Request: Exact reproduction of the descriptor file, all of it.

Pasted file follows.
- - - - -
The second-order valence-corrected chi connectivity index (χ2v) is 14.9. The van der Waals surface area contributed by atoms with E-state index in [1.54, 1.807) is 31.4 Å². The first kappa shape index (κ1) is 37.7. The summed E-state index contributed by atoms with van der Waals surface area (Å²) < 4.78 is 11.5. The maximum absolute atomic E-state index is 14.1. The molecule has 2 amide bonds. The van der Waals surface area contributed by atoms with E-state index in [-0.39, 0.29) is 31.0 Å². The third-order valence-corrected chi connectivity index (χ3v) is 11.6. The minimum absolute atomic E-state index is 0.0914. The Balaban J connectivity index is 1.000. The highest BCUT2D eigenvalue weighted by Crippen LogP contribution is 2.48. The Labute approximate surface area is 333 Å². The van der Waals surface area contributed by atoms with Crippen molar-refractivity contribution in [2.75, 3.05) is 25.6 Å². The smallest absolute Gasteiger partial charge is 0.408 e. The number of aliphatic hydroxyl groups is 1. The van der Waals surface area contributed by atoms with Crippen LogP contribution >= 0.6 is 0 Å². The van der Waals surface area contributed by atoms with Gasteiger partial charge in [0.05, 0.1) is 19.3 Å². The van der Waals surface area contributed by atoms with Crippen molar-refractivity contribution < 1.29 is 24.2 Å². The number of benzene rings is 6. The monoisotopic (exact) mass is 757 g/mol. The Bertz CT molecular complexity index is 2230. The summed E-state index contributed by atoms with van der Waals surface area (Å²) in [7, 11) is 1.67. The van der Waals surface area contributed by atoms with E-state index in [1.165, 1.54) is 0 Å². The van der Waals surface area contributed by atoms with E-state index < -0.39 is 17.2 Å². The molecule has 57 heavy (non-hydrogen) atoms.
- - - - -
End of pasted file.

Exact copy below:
The second-order valence-corrected chi connectivity index (χ2v) is 14.9. The van der Waals surface area contributed by atoms with E-state index in [1.54, 1.807) is 31.4 Å². The first kappa shape index (κ1) is 37.7. The summed E-state index contributed by atoms with van der Waals surface area (Å²) < 4.78 is 11.5. The maximum absolute atomic E-state index is 14.1. The molecule has 2 amide bonds. The van der Waals surface area contributed by atoms with E-state index in [-0.39, 0.29) is 31.0 Å². The third-order valence-corrected chi connectivity index (χ3v) is 11.6. The minimum absolute atomic E-state index is 0.0914. The Balaban J connectivity index is 1.000. The highest BCUT2D eigenvalue weighted by Crippen LogP contribution is 2.48. The Labute approximate surface area is 333 Å². The van der Waals surface area contributed by atoms with Crippen molar-refractivity contribution in [2.75, 3.05) is 25.6 Å². The smallest absolute Gasteiger partial charge is 0.408 e. The number of aliphatic hydroxyl groups is 1. The van der Waals surface area contributed by atoms with Crippen LogP contribution >= 0.6 is 0 Å². The van der Waals surface area contributed by atoms with Gasteiger partial charge in [0.05, 0.1) is 19.3 Å². The van der Waals surface area contributed by atoms with Crippen molar-refractivity contribution < 1.29 is 24.2 Å². The number of benzene rings is 6. The monoisotopic (exact) mass is 757 g/mol. The Bertz CT molecular complexity index is 2230. The summed E-state index contributed by atoms with van der Waals surface area (Å²) in [7, 11) is 1.67. The van der Waals surface area contributed by atoms with E-state index in [1.165, 1.54) is 0 Å². The van der Waals surface area contributed by atoms with E-state index < -0.39 is 17.2 Å². The molecule has 57 heavy (non-hydrogen) atoms.